The 21st Busan International Film Festival: The Last Princess

‘Tis the year for Japanese occupation era films in South Korean Cinema, it would seem – there has been a flood of them, with the most noticeable – The Age of Shadows (2016, Kim Jee-woon) – even selected as South Korea’s candidate for the Best Foreign Language Film of the 2017 Academy Awards.

The Last Princess falls into this category, but due to its liberal spin on the main characters and their lives, this film can hardly be placed back-to-back with other, vastly more accurate period dramas where historical events and accuracies play the primary field (though The Age of Shadows also hardly fits that description). The Last Princess is a period melodrama, where the story, based on Kwon Bi-young’s novel, merely borrowed certain historical events and the general outline of the life of Princess Deokhye to bring the already tragic story to a completely new melodramatic level – I guess that sort of project was to be expected from director Hur Jin-ho who made his name by (co-)writing-directing some of the finest Korean melodramas, such as One Fine Spring Day (2001), April Snow (2005) and Happiness (2007).


Tragedy strikes very early on in the heavily fictionalized story where the young Princess Deokhye bears witness to the death (or murder, if you will) of her own father, second-to-last king of Joseon, portrayed by Baek Yoon-sik – even from the get-go, the film is packed with (short) appearances of well-known and respected Korean actors. We also learn fast that in The Last Princess, evil bears the face of one Han Taek-soo (Yoon Je-moon), the Korean general and Japanese sympathizer – he is the hand of Princess Deokhye’s ill fate.


It is during her forced stay in Japan that the core of the plot takes place – the spirit of the now adult Princess (Son Ye-Jin) has been badly damaged by the attempts of the Japanese government to rein her in and use her to further their control over Korean people. She finds the only solace in her loyal lady in waiting, Bok-soon (portrayed by the always spectacular Ra Mi-ran). Of course, no melodrama would work without a little bit of a forbidden love story in the mix – love buds (but fails to fully blossom) between the Princess and her once husband-to-be Kim Jang-han (Park Hae-Il), who re-appears under a different name as her guard – he is determined to protect her while working with the resistance to help the royals defect to Shanghai (with Go Soo in the surprising appearance as Deokhye’s nephew and one of the leaders of resistance, Prince Yi Wu). Once the chess pieces on the board are set, they start moving – suprisingly fast, but in the most melodramatic ways possible.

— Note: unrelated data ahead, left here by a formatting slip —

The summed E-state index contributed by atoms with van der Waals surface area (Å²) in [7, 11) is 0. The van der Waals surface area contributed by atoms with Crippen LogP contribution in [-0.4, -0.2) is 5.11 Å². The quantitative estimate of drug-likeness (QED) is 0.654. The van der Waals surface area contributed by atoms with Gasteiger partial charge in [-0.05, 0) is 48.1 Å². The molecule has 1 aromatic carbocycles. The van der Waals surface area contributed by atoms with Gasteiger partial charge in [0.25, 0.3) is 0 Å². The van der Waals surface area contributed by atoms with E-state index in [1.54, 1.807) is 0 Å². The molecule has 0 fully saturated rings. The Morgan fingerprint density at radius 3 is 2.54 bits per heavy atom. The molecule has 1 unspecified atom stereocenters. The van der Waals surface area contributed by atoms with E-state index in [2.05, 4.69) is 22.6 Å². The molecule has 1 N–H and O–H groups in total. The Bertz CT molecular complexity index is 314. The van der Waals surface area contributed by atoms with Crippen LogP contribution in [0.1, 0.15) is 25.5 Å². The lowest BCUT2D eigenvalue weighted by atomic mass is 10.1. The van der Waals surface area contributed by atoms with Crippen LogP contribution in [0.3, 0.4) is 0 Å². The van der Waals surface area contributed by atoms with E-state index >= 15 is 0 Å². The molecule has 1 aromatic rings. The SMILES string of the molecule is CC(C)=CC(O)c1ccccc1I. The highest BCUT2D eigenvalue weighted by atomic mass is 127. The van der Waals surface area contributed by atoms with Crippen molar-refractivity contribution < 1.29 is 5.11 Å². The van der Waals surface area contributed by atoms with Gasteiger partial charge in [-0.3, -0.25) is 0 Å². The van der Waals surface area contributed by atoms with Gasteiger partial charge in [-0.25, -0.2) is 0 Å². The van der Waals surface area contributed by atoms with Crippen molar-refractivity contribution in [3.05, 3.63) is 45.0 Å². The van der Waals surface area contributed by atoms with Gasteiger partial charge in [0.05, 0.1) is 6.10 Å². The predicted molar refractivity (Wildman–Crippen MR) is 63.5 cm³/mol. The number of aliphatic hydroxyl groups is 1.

Director Hur was the one who (after watching a documentary about the Princess’ return to Korea) came up with the idea to make the her story into a film and has (besides directing) again co-written the screenplay which he based on Kwon Bi-young’s novel Princess Deokhye; in 2012, at Busan International Film Festival, his project received the green light and ample support from Korean Film Council – and has been finished in the beginning of 2016, then received a wide release in Korea in the summer – and was a smashing hit at the box office. The full circle concluded with the film being screened at this year’s BIFF “Panorama – Korean Cinema Today” section.


There are certain things that work very well in the movie – like the costumes and the superbly crafted sets; there are even a few moments of well-timed humour that offer relief during the heavy melodrama, along with a couple of action sequences in the second half, but this is first and foremost a tear-jerker piece. This is also where some criticism is necessary – while overall, acting by all involved – especially by Son Ye-jin, who really put her all into the role of Princess Deokhye, while the subtlety of Park Hae-Il’s officer Kim also deserves praise – was on a high level, there were moments where melodrama was simply in an overdrive; and by pushing it too far, and in a few sequences, for too long, the film lost a bit of its charm. This is a common problem in many Korean melodramatic productions – highly charged emotions are basically called for, while going too far on that tangent presents the constant danger – and only a select few have managed to find the right balance.


The Last Princess is a film that focuses more on the trials and the slow loss of sanity through repeated loss and isolation that the Princess goes through than on the occupation itself, giving the film an overall personal note. It is a film that you should see – but make sure to prepare lots of tissues.

Written by Sanja Struna

All photos © Ho Film

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